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Just two-fifths (41 per cent) of global employers say they’ve attained full gender equity, according to a new survey by ManpowerGroup.

The survey, which polled more than 40,000 employers in 42 countries, found 52 per cent reported pay equity initiatives are on schedule, while the remaining 48 per cent were behind or had no initiatives. A third (30 per cent) of organizations said leadership development programs are effectively narrowing gaps that historically have prevented promotion to management.

More than a third (37 per cent) of employers confirmed flexible working policies are most effective for retaining and attracting diverse talent. Other top initiatives were leadership development (30 per cent), inclusive culture (29 per cent), coaching/mentoring (28 per cent) and academic partnerships (24 per cent).

Read: Just 41% of U.S. workers believe employer has achieved pay equity: survey

Efforts to expand the number of women candidates varied by role type, with administrative (51 per cent) and operational (48 per cent) positions leading the way. Less female representation was seen in science, technology, engineering, and mathematics (43 per cent) and top-level management (42 per cent).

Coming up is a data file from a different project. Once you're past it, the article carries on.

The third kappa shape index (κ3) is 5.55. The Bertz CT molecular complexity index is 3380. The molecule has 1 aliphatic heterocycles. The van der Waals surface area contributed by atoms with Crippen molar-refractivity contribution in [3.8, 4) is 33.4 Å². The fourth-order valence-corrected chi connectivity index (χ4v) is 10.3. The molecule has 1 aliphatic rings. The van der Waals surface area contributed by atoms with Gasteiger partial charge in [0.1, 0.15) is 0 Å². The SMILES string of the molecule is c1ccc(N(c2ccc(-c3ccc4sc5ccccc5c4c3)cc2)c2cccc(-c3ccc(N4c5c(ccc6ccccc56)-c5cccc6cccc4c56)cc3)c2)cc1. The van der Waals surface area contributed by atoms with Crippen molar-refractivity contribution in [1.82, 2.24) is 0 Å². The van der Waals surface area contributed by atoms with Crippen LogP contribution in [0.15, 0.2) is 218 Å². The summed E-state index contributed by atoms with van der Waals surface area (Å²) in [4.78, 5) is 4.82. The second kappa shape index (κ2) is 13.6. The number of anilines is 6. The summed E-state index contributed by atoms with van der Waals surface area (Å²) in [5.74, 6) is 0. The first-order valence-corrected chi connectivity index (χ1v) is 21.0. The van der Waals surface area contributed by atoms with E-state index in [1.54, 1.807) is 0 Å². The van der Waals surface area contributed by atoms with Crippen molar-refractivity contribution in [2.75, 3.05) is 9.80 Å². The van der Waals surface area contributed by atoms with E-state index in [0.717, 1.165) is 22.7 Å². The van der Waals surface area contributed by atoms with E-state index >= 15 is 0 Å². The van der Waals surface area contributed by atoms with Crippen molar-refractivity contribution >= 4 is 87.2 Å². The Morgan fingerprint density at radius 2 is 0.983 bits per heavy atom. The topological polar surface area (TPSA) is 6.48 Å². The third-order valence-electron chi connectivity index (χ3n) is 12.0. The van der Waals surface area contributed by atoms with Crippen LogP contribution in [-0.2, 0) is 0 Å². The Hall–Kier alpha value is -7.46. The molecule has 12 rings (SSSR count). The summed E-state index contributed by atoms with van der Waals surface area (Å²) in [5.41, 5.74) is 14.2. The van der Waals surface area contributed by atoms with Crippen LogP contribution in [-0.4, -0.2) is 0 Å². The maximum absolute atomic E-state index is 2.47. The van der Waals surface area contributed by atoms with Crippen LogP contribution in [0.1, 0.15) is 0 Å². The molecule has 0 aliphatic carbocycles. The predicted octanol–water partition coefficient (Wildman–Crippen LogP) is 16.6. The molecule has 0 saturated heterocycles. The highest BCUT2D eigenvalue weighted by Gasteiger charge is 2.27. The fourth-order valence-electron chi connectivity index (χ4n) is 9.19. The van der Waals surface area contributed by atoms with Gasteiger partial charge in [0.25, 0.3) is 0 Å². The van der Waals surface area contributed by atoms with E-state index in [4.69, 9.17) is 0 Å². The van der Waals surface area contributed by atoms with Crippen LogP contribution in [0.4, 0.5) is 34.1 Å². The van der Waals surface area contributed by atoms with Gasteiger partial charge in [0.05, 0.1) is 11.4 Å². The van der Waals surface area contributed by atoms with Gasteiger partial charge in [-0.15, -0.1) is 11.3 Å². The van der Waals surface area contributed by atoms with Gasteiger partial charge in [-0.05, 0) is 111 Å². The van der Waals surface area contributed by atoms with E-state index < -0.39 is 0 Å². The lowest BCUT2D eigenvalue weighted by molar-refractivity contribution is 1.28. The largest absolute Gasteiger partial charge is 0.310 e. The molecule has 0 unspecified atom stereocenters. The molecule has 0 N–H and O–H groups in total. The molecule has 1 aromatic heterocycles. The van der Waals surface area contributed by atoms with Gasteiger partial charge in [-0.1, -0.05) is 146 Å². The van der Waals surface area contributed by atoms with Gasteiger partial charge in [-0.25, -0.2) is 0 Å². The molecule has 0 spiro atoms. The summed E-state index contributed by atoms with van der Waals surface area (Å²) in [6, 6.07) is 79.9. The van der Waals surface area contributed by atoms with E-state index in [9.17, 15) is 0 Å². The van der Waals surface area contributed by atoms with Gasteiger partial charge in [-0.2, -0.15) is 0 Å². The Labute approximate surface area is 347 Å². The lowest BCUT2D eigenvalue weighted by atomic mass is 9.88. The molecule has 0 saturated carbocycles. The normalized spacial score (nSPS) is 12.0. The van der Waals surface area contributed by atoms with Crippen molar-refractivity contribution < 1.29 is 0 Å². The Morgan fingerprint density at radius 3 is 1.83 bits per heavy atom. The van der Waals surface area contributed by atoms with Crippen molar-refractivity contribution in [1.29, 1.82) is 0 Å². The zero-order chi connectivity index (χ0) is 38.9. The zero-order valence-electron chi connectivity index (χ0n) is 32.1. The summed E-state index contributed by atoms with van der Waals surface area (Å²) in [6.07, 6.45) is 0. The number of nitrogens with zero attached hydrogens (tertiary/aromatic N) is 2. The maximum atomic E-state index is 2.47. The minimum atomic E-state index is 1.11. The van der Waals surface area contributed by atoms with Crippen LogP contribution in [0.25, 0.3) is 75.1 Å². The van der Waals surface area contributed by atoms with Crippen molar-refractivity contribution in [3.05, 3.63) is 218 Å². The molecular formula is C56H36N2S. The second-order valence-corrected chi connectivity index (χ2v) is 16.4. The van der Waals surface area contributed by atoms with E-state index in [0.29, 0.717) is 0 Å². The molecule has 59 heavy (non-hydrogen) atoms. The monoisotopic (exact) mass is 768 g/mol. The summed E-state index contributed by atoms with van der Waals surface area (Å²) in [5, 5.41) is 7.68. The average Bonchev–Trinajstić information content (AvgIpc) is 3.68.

Roughly two-thirds (65 per cent) of employers said new technology has helped them be more flexible, promoting more gender equality. In addition, 62 per cent said technology is diversifying their information technology talent pipelines, 61 per cent cited advancing technology as helping gender equality and 52 per cent said AI-based tools are aiding with the recruitment of the best candidates regardless of gender.

“In a world of talent shortages, we need everyone contributing to employment in a meaningful way,” said Becky Frankiewicz, chief commercial officer at ManpowerGroup, in a press release. “Bringing women into the workforce with an equal playing field is an economic imperative, not a nice-to-have. Actively upskilling, empowering allyship, leveraging technology to enable flexibility — this is how we unlock potential and growth, both for women and organizations.”

Read: Canada lags behind peer countries on female representation in management: report